The researchers analysed the patterns of hundreds of low-frequency rumbles detected by seismic sensors around the country over three years.
In one example they discovered 342 events had their epicentre within 500 feet of a cement factory in Ghigiano, in Umbria.
This factory, run by the firm Colacem, has the capacity to produce around 1.25 million tonnes of cement a year.
At another site around Caravate, in Varese, northern Italy, seismic sensors more than 4 miles away from the Colacem cement factory detected up to 100 of low frequency rumbles a day.
These tended to be limited to one to three months of the year, however. At other sites, the researchers detected up to 250 events a day.
The researchers, who have published their findings in the journal Geophysical Research Letters, also found that fewer tremors occurred at night and at weekends.
The scientists examined the location of seismic events (red dots) detected by sensors (yellow triangles) and analysed the pattern they produced on seismographs (middle). Green diamonds show the position of huge cement plants operating in the same areas, which appear to be the epicentres for the tremors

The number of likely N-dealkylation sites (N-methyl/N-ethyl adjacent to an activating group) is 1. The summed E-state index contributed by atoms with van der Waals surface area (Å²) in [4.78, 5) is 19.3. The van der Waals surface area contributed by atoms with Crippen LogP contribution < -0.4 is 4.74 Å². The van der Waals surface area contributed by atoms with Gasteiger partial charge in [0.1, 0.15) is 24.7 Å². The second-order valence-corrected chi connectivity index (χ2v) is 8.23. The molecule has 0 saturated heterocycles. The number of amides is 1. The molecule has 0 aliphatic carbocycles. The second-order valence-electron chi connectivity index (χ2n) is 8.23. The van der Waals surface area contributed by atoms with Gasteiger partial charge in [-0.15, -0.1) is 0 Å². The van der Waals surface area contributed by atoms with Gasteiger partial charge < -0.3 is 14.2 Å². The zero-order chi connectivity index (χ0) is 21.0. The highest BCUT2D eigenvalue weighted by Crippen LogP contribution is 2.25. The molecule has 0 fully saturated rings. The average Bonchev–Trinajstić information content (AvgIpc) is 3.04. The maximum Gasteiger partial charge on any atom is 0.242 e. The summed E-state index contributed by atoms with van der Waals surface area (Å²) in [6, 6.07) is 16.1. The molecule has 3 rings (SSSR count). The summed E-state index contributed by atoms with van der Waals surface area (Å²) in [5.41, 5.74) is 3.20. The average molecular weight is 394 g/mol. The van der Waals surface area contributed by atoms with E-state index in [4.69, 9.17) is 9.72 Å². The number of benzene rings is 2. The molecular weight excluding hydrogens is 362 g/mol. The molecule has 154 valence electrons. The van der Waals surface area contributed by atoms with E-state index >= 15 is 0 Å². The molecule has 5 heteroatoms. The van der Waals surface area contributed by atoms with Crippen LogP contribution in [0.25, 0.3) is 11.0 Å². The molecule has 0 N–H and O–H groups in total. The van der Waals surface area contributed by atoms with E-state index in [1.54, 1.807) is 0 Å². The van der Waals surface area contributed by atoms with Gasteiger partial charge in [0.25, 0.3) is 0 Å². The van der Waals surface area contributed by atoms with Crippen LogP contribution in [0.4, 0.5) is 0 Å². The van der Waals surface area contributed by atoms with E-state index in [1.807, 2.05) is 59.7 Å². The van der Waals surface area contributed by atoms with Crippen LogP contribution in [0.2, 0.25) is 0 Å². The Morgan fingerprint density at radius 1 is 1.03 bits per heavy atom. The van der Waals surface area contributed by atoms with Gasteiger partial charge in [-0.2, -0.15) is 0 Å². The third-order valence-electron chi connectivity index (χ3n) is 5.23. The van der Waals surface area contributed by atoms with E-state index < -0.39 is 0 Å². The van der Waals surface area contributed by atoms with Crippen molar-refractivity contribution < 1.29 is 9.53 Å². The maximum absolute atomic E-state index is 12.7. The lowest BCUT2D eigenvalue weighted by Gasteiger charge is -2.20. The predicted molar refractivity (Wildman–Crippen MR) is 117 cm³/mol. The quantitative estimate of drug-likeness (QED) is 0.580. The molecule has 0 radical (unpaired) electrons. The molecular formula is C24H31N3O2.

There were also periods when the tremors were more intense, usually at times when the factories are thought to be most active such as the winter and less activity during the summer months.
Nationally Italy produces between 29 million and 48 million tons of cement a year with its factories using a range of heavy machinery to crush and grind the raw material into the final product.
These include using enormous rotary kilns that are hundreds of metres long, mills that use conical rollers to crush the raw rock and cement mills that steel balls to turn the product into powder.
However, details of when and how these are used is often limited as the companies do not publish their production schedules, according to the researchers.
Dr Latorre said that although the tremors were generally less than Magnitude 1 on the Richter Scale, it was important to understand their source to help monitor seismic activity in Italy.
She said: 'We still believe that in Italy geological processes might generate unconventional earthquakes and tremors due to fluid mobilization in the mantle and in the crust.
'However, in such a complex and noisy environment, ongoing investigations searching for natural tremors, should take into account and isolate all possible sources of man-made noise.'